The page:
Diane Schenandoah—Oneida Nation, Wolf Clan—is a faithkeeper of the Oneida Nation and the Syracuse University community’s first Honwadiyenawa’sek—One who helps them. In her role, Schenandoah shares her intuitive energy work (grounded in Haudenosaunee culture and traditional teachings) with Syracuse University students, faculty and staff.She is also a sculptor—whose media include carving stone, clay, wood, antler and bronze—and a backup singer for her sister, Native Grammy winner Joanne Shenandoah.
Neal Powless—Onondaga Nation, Eel Clan—serves as the University Ombuds for Syracuse University. In that role, he serves the campus community as a neutral, independent, informal and confidential resource for faculty, staff and graduate students who are seeking assistance to answer questions and resolve concerns. He is married to Michelle Schenandoah.
Angela Ferguson—Onondaga Nation, Eel Clan—is the Seedkeeper of the Onondaga Nation and current supervisor of the Onondaga Nation Farm. She is also one of the original organizing members of Braiding the Sacred, an all indigenous group of traditional corn growers across Turtle Island.
Michelle Schenandoah—Oneida Nation, Wolf Clan—is a writer, speaker, and founder, owner, and principal at Indigenous Concepts Consulting, an organization helps non-lndigenous businesses and media companies develop their own organizational best practices through an Indigenous lens. She is also founder of Rematriation, a multi-media initiative engaging in film production, digital content creation and community engagement that also publishes Rematiration Magazine. She is married to Neal Powless.
Danielle Smith—Onondaga Nation, Hawk Clan— is a social worker and an advocate for environmental rights and the rights of marginalized peoples, including, but not exclusively those of Indigenous Peoples. She is among the creators of the Resilient Indigenous Action Collective, an Indigenous-led organization that advocates for decolonization and land reclamation, among other goals.
Joanne Shenandoah (1957-2021)—Oneida Nation, Wolf Clan—was a Grammy-winning composer and musician, whose work includes 15 albums and numerous singles. Her accolades include a Grammy and a record 14 Native American Music Awards, among others. She was also an activist for human rights and Earth Rights who performed for numerous global leaders, and was among the creators of the Hiawatha Institute for Indigenous Knowledge, a non-profit educational institution dedicated to providing courses for people worldwide to learn about Indigenous knowledge.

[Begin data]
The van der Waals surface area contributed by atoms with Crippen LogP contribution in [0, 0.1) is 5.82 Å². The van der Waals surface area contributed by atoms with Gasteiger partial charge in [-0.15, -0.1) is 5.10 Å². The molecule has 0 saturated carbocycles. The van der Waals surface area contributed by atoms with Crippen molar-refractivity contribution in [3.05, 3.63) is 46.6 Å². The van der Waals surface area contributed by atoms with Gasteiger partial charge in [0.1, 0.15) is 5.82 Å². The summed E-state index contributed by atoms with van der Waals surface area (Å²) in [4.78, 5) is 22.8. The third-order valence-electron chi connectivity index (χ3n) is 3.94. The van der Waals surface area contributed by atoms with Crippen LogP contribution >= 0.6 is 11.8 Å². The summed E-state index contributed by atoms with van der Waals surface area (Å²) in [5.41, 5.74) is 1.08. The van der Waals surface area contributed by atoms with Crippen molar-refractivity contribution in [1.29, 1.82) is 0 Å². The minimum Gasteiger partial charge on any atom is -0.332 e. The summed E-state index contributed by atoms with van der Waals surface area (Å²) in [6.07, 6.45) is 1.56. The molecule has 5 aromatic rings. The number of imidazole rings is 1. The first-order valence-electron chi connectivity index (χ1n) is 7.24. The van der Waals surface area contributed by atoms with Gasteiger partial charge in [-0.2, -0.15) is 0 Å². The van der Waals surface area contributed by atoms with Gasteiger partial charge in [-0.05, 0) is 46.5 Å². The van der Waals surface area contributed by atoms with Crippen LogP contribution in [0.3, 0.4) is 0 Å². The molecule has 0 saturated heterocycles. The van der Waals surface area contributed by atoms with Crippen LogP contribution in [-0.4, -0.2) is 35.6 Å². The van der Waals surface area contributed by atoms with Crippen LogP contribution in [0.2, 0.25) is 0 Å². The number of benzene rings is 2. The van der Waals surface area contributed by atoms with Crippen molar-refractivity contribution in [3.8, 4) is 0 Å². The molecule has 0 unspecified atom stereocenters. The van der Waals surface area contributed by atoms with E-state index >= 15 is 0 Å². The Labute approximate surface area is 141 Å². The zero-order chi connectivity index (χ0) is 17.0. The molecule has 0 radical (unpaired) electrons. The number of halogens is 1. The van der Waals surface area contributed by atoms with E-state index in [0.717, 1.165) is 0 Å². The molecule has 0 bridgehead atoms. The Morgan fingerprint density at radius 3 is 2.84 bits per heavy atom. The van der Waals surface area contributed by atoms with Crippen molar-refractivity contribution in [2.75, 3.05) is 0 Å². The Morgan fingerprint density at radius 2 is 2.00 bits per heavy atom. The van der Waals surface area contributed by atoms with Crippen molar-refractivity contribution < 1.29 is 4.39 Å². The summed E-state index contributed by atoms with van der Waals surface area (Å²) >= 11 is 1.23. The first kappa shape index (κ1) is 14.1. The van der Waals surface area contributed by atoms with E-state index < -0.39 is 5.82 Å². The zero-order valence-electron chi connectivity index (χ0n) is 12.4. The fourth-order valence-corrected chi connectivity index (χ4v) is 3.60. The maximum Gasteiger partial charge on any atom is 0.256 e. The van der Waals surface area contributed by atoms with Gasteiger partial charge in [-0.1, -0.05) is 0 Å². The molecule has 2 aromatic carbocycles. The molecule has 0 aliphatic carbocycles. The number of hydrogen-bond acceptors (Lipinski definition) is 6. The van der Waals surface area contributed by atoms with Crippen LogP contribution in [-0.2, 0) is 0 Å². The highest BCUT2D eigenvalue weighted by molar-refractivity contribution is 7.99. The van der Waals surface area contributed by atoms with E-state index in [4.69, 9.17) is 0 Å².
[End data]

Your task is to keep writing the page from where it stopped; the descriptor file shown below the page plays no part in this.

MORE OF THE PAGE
Alfred Jacques—Onondaga Nation, Turtle Clan— is The Stickmaker for the Onondaga Nation. By hand using traditional methods, he fashions sticks used in games of lacrosse, which has played a central role in Haudenosaunee culture for centuries as "The Creator's Game".
Ethan Tyo—Mohawk Nation, Wolf Clan— is an Indigenous food activist and author of Fetagetaboutit: A Plant-Based, Minimal-Waste Cookbook. He led the effort to create the Three Sisters Garden on the Syracuse University campus, which grows the staple plants of the Haudenosaunee diet on the ancestral lands of the Onondaga Nation.
Jalyn Jimerson—Cayuga/Seneca Nation, Bear Clan—is a 2022 graduate of Syracuse University's Visual and Performing Arts School with a degree in Communication and Rhetorical Studies. She played on the Women's lacrosse team at Syracuse University, something she continues to do at Clemson University, where she is currently pursuing a graduate degree in Athletic Leadership.
Graduated ‘22, Lacrosse player from a traditional background
Tehosterihens Deer—Mohawk Nation, Bear Clan— is a reporter and editor for The Daily Orange, the student newspaper at Syracuse University. He is majoring in Communications and Rhetorical Studies, with a double-minor in Native American and Indigenous Studies and Public Communications.
Sally Roesch Wagner is an adjunct professor in the Honors Program at Syracuse University and is affiliated with the university's Native American and Indigenous Studies program. A leader in the field of Women's Studies, Dr. Wagner has written extensively on the Women's Suffrage Movement and has brought to a wider consciousness the overlooked role that Haudenosaunee women played in inspiring the movement.
Sebastian Modrow is an Assistant Professor at Syracuse University’s School of Information Studies, where he teaches courses on archives, special collections and cultural heritage preservation. His research focuses on the intersection of history, heritage, and memory studies within the realms of libraries, and archives engaging with topics such as literacy, information access, and power in pre-modern societies, as well as identity narratives and the othering of whole populations during acts of colonization (ancient and modern). He is involved in translation work of primary sources for the Doctrine of Discovery Project.
David Seaman is the Dean of Libraries and University Librarian at Syracuse University.